Patient Marketing Report: From A1C to Z
Novo Nordisk's Bob Muha, Amy West and Martin Jernigan
Sites like Novo Nordisk's Cornerstones4Care are bringing full spectrum segmentation to the task of bolstering adherence and being there for the patient, reports Matthew Arnold
The patient support site has become a standard element of the drug marketing armory—offering patients a mix of disease info, lifestyle tips, tools to manage their illness, maybe even a social, rewards or game element, all with the aim of helping patients stay on medication. For the most part, it's a simple matter of developing a patient profile—do disease sufferers skew Southern? Female? Middle-aged or elderly?—and tailoring your content to that audience.
But what to do when your patient population has more profiles than Facebook? Diabetes patients are as diverse as the nation is, and they come to treatment with a wide range of needs and degrees of awareness and acceptance. So when Novo Nordisk set out to build a patient relationship/adherence hub for its diabetes patients, the firm looked beyond the standard formula to target patients across its wide-ranging diabetes franchise, which includes human and modern insulins, delivery systems, oral anti-diabetics and GLP-1 med Victoza, with tailored information.
The company's Cornerstones4Care site uses a state-of-the-art screen to determine an individual patient's needs and meets them where they're at.
“We want to be able to talk to the person where they are in their treatment progression,” says Novo's Amy West, associate brand director, diabetes patient marketing. “It's based on how long they've been treated, what they're being treated with, their attitudes about how they're being treated. Somebody early in the disease state doesn't need to know all the options that are out there or what can happen down the road. They just need to know the basics up front. They're already overwhelmed and scared as it is, so let's not overload them with information, let's parcel it out in digestible ways. Then, as the disease progresses, if you're someone who's been treated for many years you don't need all those basic elements, you need to understand the longer-term impacts and other things you can do, like lifestyle adjustments. We want to be pulsing out information at the right time and at the right level of understanding.”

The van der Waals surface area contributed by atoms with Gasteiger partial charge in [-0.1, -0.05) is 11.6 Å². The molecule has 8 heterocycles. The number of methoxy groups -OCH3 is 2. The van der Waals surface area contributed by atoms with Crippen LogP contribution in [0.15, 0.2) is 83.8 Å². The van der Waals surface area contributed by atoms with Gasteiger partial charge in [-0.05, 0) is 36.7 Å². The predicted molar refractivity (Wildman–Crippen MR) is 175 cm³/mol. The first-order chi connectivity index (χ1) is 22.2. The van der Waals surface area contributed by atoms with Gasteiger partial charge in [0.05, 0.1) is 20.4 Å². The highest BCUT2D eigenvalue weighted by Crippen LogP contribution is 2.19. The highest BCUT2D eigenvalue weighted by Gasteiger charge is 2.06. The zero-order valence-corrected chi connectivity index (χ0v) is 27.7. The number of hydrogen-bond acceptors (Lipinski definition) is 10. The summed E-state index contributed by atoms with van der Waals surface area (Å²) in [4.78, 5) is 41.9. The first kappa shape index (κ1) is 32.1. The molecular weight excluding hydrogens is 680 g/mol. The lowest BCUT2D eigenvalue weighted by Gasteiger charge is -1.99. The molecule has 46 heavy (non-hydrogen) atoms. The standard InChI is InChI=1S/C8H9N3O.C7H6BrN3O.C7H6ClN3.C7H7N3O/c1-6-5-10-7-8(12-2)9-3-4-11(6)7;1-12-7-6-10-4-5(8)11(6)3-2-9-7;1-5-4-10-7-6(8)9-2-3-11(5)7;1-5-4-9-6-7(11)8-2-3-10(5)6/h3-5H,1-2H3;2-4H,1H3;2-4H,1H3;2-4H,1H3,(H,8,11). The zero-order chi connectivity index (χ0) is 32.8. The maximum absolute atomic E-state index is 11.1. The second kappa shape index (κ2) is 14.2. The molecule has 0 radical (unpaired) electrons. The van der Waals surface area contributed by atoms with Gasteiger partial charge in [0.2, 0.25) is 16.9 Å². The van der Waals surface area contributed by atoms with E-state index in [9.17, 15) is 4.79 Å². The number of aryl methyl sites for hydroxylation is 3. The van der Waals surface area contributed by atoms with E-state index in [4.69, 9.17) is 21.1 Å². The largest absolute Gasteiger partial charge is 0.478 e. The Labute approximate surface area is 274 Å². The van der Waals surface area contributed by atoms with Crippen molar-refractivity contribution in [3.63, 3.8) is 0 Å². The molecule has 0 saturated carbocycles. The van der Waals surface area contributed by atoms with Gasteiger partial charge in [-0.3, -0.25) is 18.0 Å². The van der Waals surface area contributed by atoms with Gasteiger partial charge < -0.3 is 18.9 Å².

Novo Nordisk built the site with insights from its massive global Diabetes Attitudes, Wishes and Needs (DAWN) study, among other marketing research, in mind. Enrollee information is fed through a proprietary algorithm that gauges their likelihood of nonadherence to treatment. A sophisticated database “allows us to segment and profile all of the people that join our program so that we can have a two-way dialogue with them based on their individual needs,” says West. “Our messaging is not a one-size-fits-all approach. It's customized to the individual based on their needs, their attitudes, their preferences.”
The program's algorithm allows it to target the “model patient who just needs a little support, a pat on the back here and there or a bit more education” to stay adherent, says West. It is also sensitive to conversion opportunities, says Peter Newman, president of gcgConnect, Novo Nordisk's agency partner on Cornerstones4Care.